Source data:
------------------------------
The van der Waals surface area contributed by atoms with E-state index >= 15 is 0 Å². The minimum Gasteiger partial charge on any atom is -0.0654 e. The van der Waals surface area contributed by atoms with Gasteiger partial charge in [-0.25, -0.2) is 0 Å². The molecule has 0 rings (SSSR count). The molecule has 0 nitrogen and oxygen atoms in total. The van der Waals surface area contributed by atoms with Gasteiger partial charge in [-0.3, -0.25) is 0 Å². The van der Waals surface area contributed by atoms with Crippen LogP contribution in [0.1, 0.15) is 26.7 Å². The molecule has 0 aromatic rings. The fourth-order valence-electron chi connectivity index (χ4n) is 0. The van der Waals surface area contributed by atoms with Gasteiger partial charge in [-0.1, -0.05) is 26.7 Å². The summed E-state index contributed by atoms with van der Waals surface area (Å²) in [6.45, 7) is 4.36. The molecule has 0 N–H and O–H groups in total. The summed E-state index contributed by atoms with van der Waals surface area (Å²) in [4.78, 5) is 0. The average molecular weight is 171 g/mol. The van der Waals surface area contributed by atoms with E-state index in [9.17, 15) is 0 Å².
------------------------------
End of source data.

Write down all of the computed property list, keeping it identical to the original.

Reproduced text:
The van der Waals surface area contributed by atoms with E-state index >= 15 is 0 Å². The minimum Gasteiger partial charge on any atom is -0.0654 e. The van der Waals surface area contributed by atoms with Gasteiger partial charge in [-0.25, -0.2) is 0 Å². The molecule has 0 rings (SSSR count). The molecule has 0 nitrogen and oxygen atoms in total. The van der Waals surface area contributed by atoms with Gasteiger partial charge in [-0.3, -0.25) is 0 Å². The van der Waals surface area contributed by atoms with Crippen LogP contribution in [0.1, 0.15) is 26.7 Å². The molecule has 0 aromatic rings. The fourth-order valence-electron chi connectivity index (χ4n) is 0. The van der Waals surface area contributed by atoms with Gasteiger partial charge in [-0.1, -0.05) is 26.7 Å². The summed E-state index contributed by atoms with van der Waals surface area (Å²) in [6.45, 7) is 4.36. The molecule has 0 N–H and O–H groups in total. The summed E-state index contributed by atoms with van der Waals surface area (Å²) in [4.78, 5) is 0. The average molecular weight is 171 g/mol. The van der Waals surface area contributed by atoms with E-state index in [9.17, 15) is 0 Å².